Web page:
Rezoning for storage falls short at final hurdle
A plan to build an 11,000-square-foot self-storage on property zoned for 20,000 square feet of office space failed to win final approval from Georgetown County Council this week after area residents questioned the need for another storage facility and its location in a traditionally Black neighborhood.
“What struck is when the Planning Commission voted this down twice,” the Rev. Johnny Ford, whose family owns adjacent property, told the council. “I’m asking myself, why am I here?”
Last month, the council approved the second of three readings of the zoning change requested by Midgard for a “planned development” just north of the Pawleys Island Post Office. Council Members Bob Anderson and John Thomas were opposed.
When the issue came up for a third reading, Council Member Raymond Newton’s motion to approve the request failed to get a second.
The vote followed a public hearing on the County Council’s redistricting plan in which residents emphasized the need for council members to listen to their constituents.
Ford and his wife, Lynne, who serves on the school board, told council that area residents who oppose the storage facility felt that they were being ignored.
“When they speak up, nothing ever happens,” Lynne Ford said. “Their homes are just as valuable as a $2 million home.”
A storage facility proposed for a nearby site on Waverly Road in 2019 was dropped after it failed to win approval for a variance from the county’s design standards for commercial buildings on Waccamaw Neck.
It also drew opposition from neighbors.
“I don’t know the reason why every time they want to build something it’s always in the Black neighborhood,” said Carlethia Jenkins, a cousin of Johnny Ford’s, whose family owns property adjacent to the Midgard site. “Please don’t let them put another storage facility in our area because we don’t need it.”
Cindy Person, chief counsel of Keep It Green Advocacy, represented the neighbors. She told the council that the project was an example of an out-of-state firm looking to benefit at the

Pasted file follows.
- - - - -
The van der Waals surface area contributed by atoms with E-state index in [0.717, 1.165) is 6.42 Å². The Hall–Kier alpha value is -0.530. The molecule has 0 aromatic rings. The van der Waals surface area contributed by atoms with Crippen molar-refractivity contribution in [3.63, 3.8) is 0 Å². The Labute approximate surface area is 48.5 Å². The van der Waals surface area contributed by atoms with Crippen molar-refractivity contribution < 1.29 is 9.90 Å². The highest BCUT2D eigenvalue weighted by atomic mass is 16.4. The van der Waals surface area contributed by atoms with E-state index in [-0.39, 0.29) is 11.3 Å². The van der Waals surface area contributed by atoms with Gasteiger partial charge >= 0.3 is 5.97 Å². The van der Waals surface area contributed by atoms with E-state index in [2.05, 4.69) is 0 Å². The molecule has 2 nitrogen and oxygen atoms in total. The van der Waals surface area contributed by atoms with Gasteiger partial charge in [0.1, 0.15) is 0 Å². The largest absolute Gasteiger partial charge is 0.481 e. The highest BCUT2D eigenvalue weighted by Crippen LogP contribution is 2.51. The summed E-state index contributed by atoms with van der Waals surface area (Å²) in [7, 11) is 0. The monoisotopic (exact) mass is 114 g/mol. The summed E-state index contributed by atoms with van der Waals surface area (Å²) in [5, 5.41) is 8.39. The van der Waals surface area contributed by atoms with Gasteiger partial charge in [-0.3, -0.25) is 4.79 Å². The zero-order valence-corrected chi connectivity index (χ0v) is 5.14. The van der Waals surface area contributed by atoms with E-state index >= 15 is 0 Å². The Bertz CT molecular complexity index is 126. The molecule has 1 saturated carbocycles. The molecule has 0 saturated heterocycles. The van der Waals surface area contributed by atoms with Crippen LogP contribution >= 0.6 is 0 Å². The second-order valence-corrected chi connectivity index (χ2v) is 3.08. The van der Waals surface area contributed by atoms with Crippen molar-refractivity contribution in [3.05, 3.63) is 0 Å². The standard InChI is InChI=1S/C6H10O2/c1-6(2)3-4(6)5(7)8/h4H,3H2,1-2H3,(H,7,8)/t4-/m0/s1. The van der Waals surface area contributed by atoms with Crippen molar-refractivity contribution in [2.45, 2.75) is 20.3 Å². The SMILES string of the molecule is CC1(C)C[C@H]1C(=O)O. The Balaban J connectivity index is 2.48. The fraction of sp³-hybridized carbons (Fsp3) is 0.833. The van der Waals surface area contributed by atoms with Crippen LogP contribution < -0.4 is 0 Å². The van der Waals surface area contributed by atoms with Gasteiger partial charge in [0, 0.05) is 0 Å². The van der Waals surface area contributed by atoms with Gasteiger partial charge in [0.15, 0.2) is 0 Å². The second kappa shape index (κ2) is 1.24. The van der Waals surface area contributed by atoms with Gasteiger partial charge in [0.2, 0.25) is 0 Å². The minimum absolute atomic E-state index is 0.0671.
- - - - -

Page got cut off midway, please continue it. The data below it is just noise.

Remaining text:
expense of the community.
“This encroaches on a historic and culturally significant minority community,” she said.
In a letter to the council, Person also challenged the request on procedural grounds. Key among those was the fact that Midgard requested the change in October and was recommended for denial because Planning Commission members were concerned it would add to traffic on Library Lane.
The company withdrew the request before it went to County Council, changed the design to provide access through Midgard’s existing storage facility and made a second rezoning request.
Person said that violated the provision in the zoning ordinance that allows only one rezoning request for a parcel every 12 months.
She also said the ordinance requires that all the owners within a planned development join in a request for a change. One of those owners, South State Bank, objects to allowing self-storage.
Helen Baldwin, who represented the bank, told council that South State thinks the change will reduce the value of its property.
“Once the zoning is changed, it’s virtually impossible to reverse,” Baldwin said.
She also noted the lack of public support for the change.
“If the need for this change is so great, why does the issue have no public support,” she asked. “No one has come out in favor of this.”
James Brooks, Midgard’s project manager, told the Planning Commission that the adjacent storage facility is near its capacity.
At this week’s council meeting, Anderson also questioned the need for another storage facility.
“Is that something we’re taking a hard look at in the future?” he asked.
Holly Richardson, the county planning director, said the county doesn’t restrict uses because they are prevalent.
But she added that the staff is looking at additional regulations that will cover the appearance and parking requirements for the facilities.
Newton asked Richardson to explain the difference in traffic that would be generated by the offices that can be built under the current zoning and the proposed storage facility.
The offices would generate an estimated 480 trips a day. Storage would generate 33 daily trips.
“What would be the visual aspect from the nearby property owners?” Newton asked.
“It would be difficult to say for sure,” Richardson said, but Midgard proposes leaving existing vegetation around the perimeter of the property.
“So there is a buffer totally around the property,” Newton said.
His motion to approve the request was met with silence.